The reason why Queensland ran a number of house of representatives was to increase the awareness of the party up there. After all its re-constitution was only in 2008 so this was the first opportunity they had.

              This was also the first time the DLP had run Federally to win and preferenced to allow all candidates to have the best chance of gaining a Senate Seat.

        • No, I don’t trust them to do that. I vote for somebody to represent me; not to choose someone else, from another party, to represent me. My second preference is a decision I can make for myself, thanks. A seat in parlaiment is not a personal possession, to be passed on by one pollie to another whom he happens to like. The same goes for my vote.

          Amen to that, Perry.

      • Sure, it can be tedious

        It IS tedious, which is why, as Perry points out, so few bother to do it. But I am surprised to find that I am in such a small minority as Perry says I am in that I do fill out all the numbers below the line. Which is why I ask why we can’t have a numbering system above the line?

        Perry’s account of the proportional voting system in Ireland sounds very much like our Senate system. I don’t think I really like it…

        • Peregrinus

          It differs from the Australian Senate system in important ways.

          1. There’s no above-the-line voting. You vote for candidates, not parties. Even if you are a party loyalist and are going to vote Party A’s candidates before all others, or to vote Party A’s candidates and then express no further preference, you get to decide which of Party A’s candidates gets your first preference, not the party officials.

          2. You don’t have to exhaust all possible preferences. You only indicate a preference for the candidates that you actually have a preference for. You can vote for just one candidate, if you wish, with no second preference. And, if you don’t indicate a preference, the parties don’t get to indicate one for you. If Party A wants the votes of Party A loyalists to transfer to the candidates of Party B, the only way to achieve this is to persuade those loyalists to mark that preference themselves. (And the political culture requires that this be done very sensitively; in Ireland we tell our pollies what to do, not the other way around. How-to-vote cards on the Australian model are unknown; people would react very badly to the idea.) Because of this, we don’t have the plethora of single-issue shooters parties and sex parties and such which exist in Australia because the preference deal system gives then an opportunity for influence that the popular vote will never give them.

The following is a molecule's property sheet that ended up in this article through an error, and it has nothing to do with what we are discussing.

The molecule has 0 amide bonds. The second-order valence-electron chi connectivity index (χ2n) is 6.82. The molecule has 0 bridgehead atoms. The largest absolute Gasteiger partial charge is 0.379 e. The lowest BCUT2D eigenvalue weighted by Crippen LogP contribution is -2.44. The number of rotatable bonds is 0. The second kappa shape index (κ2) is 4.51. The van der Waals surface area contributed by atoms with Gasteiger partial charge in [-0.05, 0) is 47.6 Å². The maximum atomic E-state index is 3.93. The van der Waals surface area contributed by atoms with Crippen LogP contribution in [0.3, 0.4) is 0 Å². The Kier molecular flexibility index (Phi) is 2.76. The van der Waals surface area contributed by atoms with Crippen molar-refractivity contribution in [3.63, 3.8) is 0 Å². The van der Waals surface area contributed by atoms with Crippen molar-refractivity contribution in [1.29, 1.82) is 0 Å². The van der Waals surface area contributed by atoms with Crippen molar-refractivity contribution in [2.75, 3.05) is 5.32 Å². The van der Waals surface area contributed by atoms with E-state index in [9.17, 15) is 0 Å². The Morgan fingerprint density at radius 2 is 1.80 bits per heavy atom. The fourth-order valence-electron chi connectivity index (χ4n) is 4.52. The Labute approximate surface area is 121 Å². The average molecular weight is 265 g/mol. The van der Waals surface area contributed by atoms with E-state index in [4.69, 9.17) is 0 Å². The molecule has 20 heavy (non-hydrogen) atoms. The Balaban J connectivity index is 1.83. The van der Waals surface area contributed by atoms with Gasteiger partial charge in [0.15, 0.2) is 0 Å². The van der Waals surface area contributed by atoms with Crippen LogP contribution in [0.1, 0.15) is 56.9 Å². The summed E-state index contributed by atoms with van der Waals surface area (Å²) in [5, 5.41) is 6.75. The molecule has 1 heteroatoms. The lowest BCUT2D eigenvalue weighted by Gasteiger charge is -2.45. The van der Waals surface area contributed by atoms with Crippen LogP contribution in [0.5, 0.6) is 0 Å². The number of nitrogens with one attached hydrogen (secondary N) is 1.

3. It is electorally disadvantageous for parties to run more candidates than they can optimistically hope to have elected. The only result of doing this is to split the party support between more candidates, resulting in lower individual votes for the candidates, and a greater likelihood of their being eliminated earlier in the count. In a five-seat electorate, the two main parties will normally run 3 candidates each, and other parties 1 or 2. Even with independent candidates, it’s unusual to have much more than 10 or 12 names on the ballot, with correspondingly fewer names on the ballot in 3- and 4-seat electorates. (The ballot, in fact, looks a lot like an Australian lower-house ballot, and is filled out in the same way, except that you stop numbering the candidates once you have no further preference to express.) With a slate of this size, coupled with the rule that you only have to express as many preferences as you actually have, it’s entirely feasible for the voter to form and express rational preferences.

  3. Paul G

    Hi David,
    the gory details of the distribution of preferences in the Senate are detailed here:http://www.abc.net.au/elections/federal/2010/guide/svic-results.htm

    On a more general level, what are you guys doing down there in Victoria? The rest of the country swung heavily against Labor, but Victoria goes the other way, yet also elects the first DLP senator for decades. Is the Labor “split” still going on???

    My guess is that Labor will form a government with the support of the Green, and Windsor and Oakeschott. From what I read, these 2 independents support a mining tax, broadband and action on climate change, so they should fit in.

    However, that means we have a government implementing unpopular policies with a majority of 1. How long can that last?

    • Gareth